Photo by Scott Farm Orchard

As he walks through the orchard, Goodband calls out the names and histories of apple trees he passes — ‘Ashmead’s Kernel’ (“Dr. Ashmead planted apple seeds he got from Normandy in the early 1700s.”), ‘Esopus Spitzenburg’ (“Thomas Jefferson tried it in Virginia, but it grows better here.”), ‘Orleans Reinette’ (“One of the handsomest apples on the planet.”). He recognizes them by the form of the tree and the shape of the leaves — and, like any collector, he remembers how he came by each acquisition.

There’s no difference between the care and cultivation of heirlooms and modern cultivars. “It takes as much time to grow a ‘Red Delicious’ as it does a ‘D’Arcy Spice,’” he says. The truly challenging thing about growing heirloom apples, according to Goodband, is knowing when to harvest them. He refers to historic sources whenever possible, but an 18th-century book written for Mid-Atlantic growers won’t be much help in 20th-century Vermont. “Plus, every growing season is a little different, so you can’t write an orchard manager’s manual that says you must pick a particular cultivar on October 2,” he says. And there’s this: Orchardists who grew, say, ‘Duchess of Oldenburg’ a century ago knew from experience when to harvest that cultivar, so they didn’t include that information in their texts.

Photo by Scott Farm Orchard

This all adds up to trial and error for modern orchardists like Goodband, who typically harvests between 15,000 and 20,000 heirloom apples every fall during 90-hour weeks from August into November. When he suspects a cultivar may be ready to pick, he’ll cut open the fruit, look at the seeds, and taste the flesh. Starchy flesh is a telltale sign the fruit isn’t ready to pick. “As the sugars develop, the apple will sort of dissolve when you chew it,” he explains.

Despite decades of experience, he’s still learning. “I’ve grown ‘Lady Apple’ for 40 years,” he says. “I got busy during harvest last year and forgot about a few unpicked ‘Lady Apple’ trees. We harvested them two weeks later than normal. Oh, they were so much better! They tasted completely different. Next year, we’ll pick them all two weeks later than we have previously.”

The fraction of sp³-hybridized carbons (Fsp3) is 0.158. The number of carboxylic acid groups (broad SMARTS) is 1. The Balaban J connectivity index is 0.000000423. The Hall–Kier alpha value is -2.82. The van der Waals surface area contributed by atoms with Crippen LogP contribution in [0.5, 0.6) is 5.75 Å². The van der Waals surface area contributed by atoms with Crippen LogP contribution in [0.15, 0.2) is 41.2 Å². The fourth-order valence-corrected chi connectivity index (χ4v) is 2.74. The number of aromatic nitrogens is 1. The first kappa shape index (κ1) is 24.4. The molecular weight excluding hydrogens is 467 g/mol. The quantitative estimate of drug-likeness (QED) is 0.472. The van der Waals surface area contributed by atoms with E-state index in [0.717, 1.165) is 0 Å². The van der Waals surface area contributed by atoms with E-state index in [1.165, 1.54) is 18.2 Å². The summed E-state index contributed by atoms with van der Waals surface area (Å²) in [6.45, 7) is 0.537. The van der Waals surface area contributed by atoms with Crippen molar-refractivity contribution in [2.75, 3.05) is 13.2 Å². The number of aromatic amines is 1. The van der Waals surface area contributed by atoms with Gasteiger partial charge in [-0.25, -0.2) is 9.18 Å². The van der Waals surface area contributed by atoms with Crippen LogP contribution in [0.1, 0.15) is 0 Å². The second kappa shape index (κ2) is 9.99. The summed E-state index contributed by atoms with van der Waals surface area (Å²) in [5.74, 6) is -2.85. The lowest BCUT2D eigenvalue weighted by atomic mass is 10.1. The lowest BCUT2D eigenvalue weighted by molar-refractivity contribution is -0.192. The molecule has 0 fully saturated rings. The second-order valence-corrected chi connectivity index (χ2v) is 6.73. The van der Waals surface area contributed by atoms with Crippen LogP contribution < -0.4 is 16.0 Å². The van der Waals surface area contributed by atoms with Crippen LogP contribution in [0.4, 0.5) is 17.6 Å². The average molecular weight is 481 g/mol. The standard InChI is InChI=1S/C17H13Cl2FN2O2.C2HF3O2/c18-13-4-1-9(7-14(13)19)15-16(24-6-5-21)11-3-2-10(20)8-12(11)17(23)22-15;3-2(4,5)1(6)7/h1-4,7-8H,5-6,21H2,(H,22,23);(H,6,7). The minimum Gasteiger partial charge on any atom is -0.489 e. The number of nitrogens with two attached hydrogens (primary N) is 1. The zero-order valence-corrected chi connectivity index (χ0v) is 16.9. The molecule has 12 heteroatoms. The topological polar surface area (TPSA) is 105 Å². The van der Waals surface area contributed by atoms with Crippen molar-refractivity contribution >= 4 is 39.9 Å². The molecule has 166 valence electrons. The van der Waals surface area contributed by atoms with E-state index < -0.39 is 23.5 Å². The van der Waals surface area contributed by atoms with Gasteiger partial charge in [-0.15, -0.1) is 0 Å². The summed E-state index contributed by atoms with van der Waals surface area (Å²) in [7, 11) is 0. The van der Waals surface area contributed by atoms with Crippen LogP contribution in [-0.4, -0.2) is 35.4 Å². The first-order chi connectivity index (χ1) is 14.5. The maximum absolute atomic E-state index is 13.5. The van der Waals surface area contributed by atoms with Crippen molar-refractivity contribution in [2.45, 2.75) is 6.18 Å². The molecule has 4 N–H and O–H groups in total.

Photo by Scott Farm Orchard

Another example is ‘Winter Banana,’ a late-maturing apple discovered in 19th-century Indiana. The tree took years to mature. “When it finally did, you can imagine my excitement at eating the first fruit,” Goodband says. “I took a bite, and it tasted terrible.” Disappointed, he boxed up and stored the harvested fruit. Several months later, when he bit into one of the apples, it was juicy and delicious. “Goes to show you that every apple is different. It’s an art — when to pick them, when to eat them.”

Love of Learning and Teaching

Photo by Scott Farm Orchard

Goodband is a voracious reader of apple texts. A favorite reference is a two-volume encyclopedia of apples published in New York in 1904. This historic source, as well as others, has helped him tremendously with descriptions of fruit flavors, colors, and textures. It may sound simple to describe an apple’s texture — “crisp” and “juicy” are two common descriptors — but historic references offer more detailed specifics. Apple textures can be described as “tender” or “fine-grained” in these texts. “If I can describe these apples well,” Goodband says, “it’s less risky for the restaurant chefs who are interested in buying them.” Scott Farm Orchard sells about 80 percent of its fruit wholesale. The remainder is offered through small markets, including the Scott Farm Market on the property that sells heirloom apple gift boxes. Sweet cider is pressed from the heirloom cultivars and sold, unpasteurized, direct on the farm. There’s also a 9-week CSA fruit share.

Photo by Scott Farm Orchard

Goodband delights in introducing people to heirloom apples. “People come here and ask for ‘McIntosh’ because that’s all they know. I like to convince them to try our heirlooms. When someone tells me ‘I had no idea apples could taste like this,’ all the problems of harvest — flat tires and broken lifts — fade away.”

Even a tree’s location in the orchard makes a difference in the harvest date. The trees at the top, where it’s windier, seem to have fewer problems with diseases because the leaves dry out faster after rainfall. Insects can prefer specific cultivars, too. To control pests, the orchard deploys traps and organic insecticide bait.

Photo by Scott Farm Orchard

Goodband adds one or two new cultivars each year. “I’m sure I’ll find a couple more that I can’t live without this year. Something will catch my eye. It has to dazzle me.”

Rebecca Martin is an editor for Heirloom Gardener. Zeke Goodband impressed her with his vast knowledge of apple trees on a tour of Scott Farm Orchard a few summers ago.